1. Pay. Most graduate students live hand-to-mouth at least much of the time, which is tenable at first but after a while, less so. People who don’t earn enough to have a little extra to save for emergencies, or to go out to dinner now and then, or to buy some video games, have a higher incidence of depression than the rest of the population. In general, people who earn enough to do those things without being fabulously wealthy are the happiest, if I remember that study correctly. Constantly worrying about money, or having to deal with episodic crises, are both really, really unhealthy and exhausting and depressing for many of us. Particularly since it usually prevents students from joining a gym, or eating food that makes them feel better, or all kinds of things that can tangentially help with depression before it gets to the point of needing outside help.
  2. Benefits. I almost put this in with pay, because it’s related, but it often ends up being a separate animal – particularly because we are talking about mental health here. Many graduate students now have basic health benefits, but not all, and often the situation is less than ideal (limited to one clinic, limited to a certain number of visits, high copays or deductibles). Most have no dental insurance, which can put a serious drain in point 1 if something happens like, oh, an emergency root canal in your 4th year (no, of course I don’t speak from experience, why do you ask?). If you have an illness, the time and money involved with getting proper care with inadequate coverage is an additional drain.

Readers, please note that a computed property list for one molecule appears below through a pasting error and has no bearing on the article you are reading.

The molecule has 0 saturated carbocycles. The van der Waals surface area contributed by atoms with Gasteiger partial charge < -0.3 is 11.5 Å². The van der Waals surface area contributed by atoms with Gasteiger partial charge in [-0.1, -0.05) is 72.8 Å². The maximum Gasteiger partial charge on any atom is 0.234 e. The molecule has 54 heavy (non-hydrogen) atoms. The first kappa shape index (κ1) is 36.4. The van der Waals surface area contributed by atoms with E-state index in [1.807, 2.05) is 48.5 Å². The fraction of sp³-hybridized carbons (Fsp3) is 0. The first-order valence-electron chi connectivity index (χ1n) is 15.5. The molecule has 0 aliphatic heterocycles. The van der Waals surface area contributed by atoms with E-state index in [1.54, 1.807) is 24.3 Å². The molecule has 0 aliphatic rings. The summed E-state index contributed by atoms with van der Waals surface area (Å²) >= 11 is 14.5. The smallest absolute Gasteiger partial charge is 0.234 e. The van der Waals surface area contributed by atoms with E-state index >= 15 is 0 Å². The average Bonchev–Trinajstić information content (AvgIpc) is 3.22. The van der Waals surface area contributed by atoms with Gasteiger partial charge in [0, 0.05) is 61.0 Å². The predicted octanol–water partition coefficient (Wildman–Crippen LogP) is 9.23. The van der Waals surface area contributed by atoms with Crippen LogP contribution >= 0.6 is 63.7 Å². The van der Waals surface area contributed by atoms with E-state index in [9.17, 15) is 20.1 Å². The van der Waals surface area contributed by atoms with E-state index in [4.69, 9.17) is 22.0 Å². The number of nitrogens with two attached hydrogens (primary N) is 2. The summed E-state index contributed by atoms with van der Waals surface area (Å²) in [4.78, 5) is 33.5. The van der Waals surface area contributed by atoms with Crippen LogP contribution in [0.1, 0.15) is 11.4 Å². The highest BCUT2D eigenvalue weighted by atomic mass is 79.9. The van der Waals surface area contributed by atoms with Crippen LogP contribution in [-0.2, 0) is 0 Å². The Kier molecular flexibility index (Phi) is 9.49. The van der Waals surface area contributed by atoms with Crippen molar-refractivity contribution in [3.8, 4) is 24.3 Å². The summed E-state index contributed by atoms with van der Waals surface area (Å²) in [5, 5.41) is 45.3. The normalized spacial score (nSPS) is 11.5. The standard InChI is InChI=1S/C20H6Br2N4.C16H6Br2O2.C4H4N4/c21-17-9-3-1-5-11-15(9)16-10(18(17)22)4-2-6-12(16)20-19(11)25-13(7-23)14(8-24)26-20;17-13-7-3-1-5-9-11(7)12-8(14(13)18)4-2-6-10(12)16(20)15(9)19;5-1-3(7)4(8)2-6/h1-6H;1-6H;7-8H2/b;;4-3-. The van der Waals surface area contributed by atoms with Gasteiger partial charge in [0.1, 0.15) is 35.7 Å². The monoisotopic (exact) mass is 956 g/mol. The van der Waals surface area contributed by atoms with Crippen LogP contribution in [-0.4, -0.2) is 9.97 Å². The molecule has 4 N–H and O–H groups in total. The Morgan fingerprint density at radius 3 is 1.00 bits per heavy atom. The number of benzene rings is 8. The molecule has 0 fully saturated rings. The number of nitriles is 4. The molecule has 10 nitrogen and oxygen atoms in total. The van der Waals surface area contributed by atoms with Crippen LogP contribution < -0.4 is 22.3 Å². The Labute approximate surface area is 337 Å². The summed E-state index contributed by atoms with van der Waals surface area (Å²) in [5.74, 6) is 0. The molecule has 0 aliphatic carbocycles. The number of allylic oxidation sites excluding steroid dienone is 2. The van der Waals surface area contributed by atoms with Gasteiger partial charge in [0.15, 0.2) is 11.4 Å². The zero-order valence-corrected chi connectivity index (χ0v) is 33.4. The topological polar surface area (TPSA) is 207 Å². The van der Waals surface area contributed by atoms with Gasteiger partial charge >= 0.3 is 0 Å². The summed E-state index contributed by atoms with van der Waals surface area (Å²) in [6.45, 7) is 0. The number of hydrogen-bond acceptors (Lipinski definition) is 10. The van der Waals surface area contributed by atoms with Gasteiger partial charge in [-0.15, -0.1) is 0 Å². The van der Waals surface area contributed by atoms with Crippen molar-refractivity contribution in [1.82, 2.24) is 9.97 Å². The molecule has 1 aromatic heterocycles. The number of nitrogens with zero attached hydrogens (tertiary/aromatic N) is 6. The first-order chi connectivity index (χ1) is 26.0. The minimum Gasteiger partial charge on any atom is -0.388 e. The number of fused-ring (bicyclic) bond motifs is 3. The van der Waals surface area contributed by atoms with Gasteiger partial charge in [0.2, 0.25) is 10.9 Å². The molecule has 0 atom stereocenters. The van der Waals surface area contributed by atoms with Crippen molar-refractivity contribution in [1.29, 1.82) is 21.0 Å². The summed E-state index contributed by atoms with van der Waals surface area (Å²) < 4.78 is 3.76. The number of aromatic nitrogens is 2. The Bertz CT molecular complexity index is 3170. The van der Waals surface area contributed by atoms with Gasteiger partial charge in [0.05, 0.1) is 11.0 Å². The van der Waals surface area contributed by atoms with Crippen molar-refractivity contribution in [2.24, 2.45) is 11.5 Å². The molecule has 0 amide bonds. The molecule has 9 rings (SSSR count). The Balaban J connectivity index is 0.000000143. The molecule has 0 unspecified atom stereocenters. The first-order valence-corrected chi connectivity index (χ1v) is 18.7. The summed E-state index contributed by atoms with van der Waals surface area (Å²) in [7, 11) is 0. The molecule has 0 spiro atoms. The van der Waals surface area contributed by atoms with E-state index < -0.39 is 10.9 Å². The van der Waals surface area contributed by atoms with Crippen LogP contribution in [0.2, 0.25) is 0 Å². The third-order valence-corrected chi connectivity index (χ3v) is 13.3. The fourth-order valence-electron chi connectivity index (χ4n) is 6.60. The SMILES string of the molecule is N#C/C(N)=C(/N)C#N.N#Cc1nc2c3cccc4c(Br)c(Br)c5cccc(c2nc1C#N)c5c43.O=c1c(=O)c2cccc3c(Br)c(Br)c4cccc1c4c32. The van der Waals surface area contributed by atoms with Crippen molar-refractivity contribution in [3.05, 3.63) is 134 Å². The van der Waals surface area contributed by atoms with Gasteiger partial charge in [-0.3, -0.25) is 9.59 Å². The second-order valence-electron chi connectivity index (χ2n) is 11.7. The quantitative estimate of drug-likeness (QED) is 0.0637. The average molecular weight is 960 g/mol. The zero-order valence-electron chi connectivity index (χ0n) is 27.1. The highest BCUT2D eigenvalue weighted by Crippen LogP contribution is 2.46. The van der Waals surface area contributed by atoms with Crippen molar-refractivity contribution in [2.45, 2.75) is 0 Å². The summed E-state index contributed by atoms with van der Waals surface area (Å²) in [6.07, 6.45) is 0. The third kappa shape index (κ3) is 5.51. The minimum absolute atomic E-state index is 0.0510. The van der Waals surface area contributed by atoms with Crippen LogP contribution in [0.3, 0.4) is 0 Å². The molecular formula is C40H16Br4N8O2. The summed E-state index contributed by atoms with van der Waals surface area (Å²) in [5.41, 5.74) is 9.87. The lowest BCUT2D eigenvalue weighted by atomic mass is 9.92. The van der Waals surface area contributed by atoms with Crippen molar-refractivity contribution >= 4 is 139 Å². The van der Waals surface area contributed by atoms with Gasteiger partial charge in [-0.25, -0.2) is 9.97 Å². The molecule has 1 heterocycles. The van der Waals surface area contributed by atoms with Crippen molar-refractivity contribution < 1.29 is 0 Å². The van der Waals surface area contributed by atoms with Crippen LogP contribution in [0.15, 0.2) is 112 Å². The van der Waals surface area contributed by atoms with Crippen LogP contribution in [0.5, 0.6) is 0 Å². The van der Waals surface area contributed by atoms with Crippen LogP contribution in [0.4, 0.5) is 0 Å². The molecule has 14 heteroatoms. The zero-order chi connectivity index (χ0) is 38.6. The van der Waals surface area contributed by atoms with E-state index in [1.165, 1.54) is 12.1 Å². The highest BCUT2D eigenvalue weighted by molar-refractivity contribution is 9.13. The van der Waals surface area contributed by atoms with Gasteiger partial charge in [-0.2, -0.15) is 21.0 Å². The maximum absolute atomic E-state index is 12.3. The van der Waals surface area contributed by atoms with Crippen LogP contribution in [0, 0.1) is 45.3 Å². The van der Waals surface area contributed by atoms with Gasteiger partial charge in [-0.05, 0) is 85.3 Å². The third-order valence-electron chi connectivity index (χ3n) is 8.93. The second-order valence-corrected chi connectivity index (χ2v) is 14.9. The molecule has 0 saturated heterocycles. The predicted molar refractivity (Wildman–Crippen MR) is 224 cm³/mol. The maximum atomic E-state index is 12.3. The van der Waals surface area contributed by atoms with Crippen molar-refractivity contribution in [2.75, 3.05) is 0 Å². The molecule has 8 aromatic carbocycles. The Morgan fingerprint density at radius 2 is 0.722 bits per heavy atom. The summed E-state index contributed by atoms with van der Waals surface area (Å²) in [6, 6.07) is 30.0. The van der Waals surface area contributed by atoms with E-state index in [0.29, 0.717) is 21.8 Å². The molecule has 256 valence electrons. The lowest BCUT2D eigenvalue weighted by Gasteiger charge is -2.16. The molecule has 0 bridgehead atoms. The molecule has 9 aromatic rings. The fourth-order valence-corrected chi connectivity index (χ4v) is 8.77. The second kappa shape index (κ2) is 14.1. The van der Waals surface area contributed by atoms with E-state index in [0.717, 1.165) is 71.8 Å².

3. I think both faculty and students work ridiculously long hours and are under a lot of pressure, especially near deadlines, but the pressure is… different. I don’t know very many faculty who pull all-nighters anymore, and maybe that’s age, but since most grad students are at least getting close to 30 by the time they graduate, it can’t only be age. Some of that is the advisor-student relationship (see below), and I think some of it is also the special status of a student and how they are treated by departments and institutions.